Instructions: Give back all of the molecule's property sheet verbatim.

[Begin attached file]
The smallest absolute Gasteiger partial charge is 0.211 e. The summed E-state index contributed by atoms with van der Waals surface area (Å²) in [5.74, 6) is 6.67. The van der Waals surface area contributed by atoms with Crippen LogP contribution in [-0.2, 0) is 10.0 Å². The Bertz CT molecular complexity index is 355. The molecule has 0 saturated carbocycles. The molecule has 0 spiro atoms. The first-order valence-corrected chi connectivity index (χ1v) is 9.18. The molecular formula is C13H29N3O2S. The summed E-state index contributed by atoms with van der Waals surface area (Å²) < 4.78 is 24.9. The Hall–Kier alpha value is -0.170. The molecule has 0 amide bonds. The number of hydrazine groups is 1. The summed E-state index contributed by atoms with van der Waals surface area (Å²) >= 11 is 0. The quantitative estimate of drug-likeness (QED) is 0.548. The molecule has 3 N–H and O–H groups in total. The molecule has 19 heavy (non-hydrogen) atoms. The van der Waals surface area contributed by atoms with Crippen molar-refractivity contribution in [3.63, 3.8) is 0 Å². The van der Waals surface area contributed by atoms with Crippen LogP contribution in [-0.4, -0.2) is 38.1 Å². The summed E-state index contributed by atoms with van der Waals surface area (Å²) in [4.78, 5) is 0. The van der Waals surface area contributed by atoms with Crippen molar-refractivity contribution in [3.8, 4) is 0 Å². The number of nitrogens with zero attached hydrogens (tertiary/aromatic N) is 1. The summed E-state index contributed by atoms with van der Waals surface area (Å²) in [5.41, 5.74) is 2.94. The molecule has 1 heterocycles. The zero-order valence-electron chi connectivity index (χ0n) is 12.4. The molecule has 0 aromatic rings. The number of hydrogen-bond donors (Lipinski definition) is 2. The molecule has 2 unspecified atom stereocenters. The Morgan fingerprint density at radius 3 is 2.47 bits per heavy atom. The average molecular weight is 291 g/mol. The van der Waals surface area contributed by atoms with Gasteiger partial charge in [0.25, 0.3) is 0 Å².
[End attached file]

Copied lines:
The smallest absolute Gasteiger partial charge is 0.211 e. The summed E-state index contributed by atoms with van der Waals surface area (Å²) in [5.74, 6) is 6.67. The van der Waals surface area contributed by atoms with Crippen LogP contribution in [-0.2, 0) is 10.0 Å². The Bertz CT molecular complexity index is 355. The molecule has 0 saturated carbocycles. The molecule has 0 spiro atoms. The first-order valence-corrected chi connectivity index (χ1v) is 9.18. The molecular formula is C13H29N3O2S. The summed E-state index contributed by atoms with van der Waals surface area (Å²) < 4.78 is 24.9. The Hall–Kier alpha value is -0.170. The molecule has 0 amide bonds. The number of hydrazine groups is 1. The summed E-state index contributed by atoms with van der Waals surface area (Å²) >= 11 is 0. The quantitative estimate of drug-likeness (QED) is 0.548. The molecule has 3 N–H and O–H groups in total. The molecule has 19 heavy (non-hydrogen) atoms. The van der Waals surface area contributed by atoms with Crippen molar-refractivity contribution in [3.63, 3.8) is 0 Å². The van der Waals surface area contributed by atoms with Crippen LogP contribution in [-0.4, -0.2) is 38.1 Å². The summed E-state index contributed by atoms with van der Waals surface area (Å²) in [4.78, 5) is 0. The van der Waals surface area contributed by atoms with Crippen molar-refractivity contribution in [3.8, 4) is 0 Å². The number of nitrogens with zero attached hydrogens (tertiary/aromatic N) is 1. The summed E-state index contributed by atoms with van der Waals surface area (Å²) in [5.41, 5.74) is 2.94. The molecule has 1 heterocycles. The zero-order valence-electron chi connectivity index (χ0n) is 12.4. The molecule has 0 aromatic rings. The number of hydrogen-bond donors (Lipinski definition) is 2. The molecule has 2 unspecified atom stereocenters. The Morgan fingerprint density at radius 3 is 2.47 bits per heavy atom. The average molecular weight is 291 g/mol. The van der Waals surface area contributed by atoms with Gasteiger partial charge in [0.25, 0.3) is 0 Å².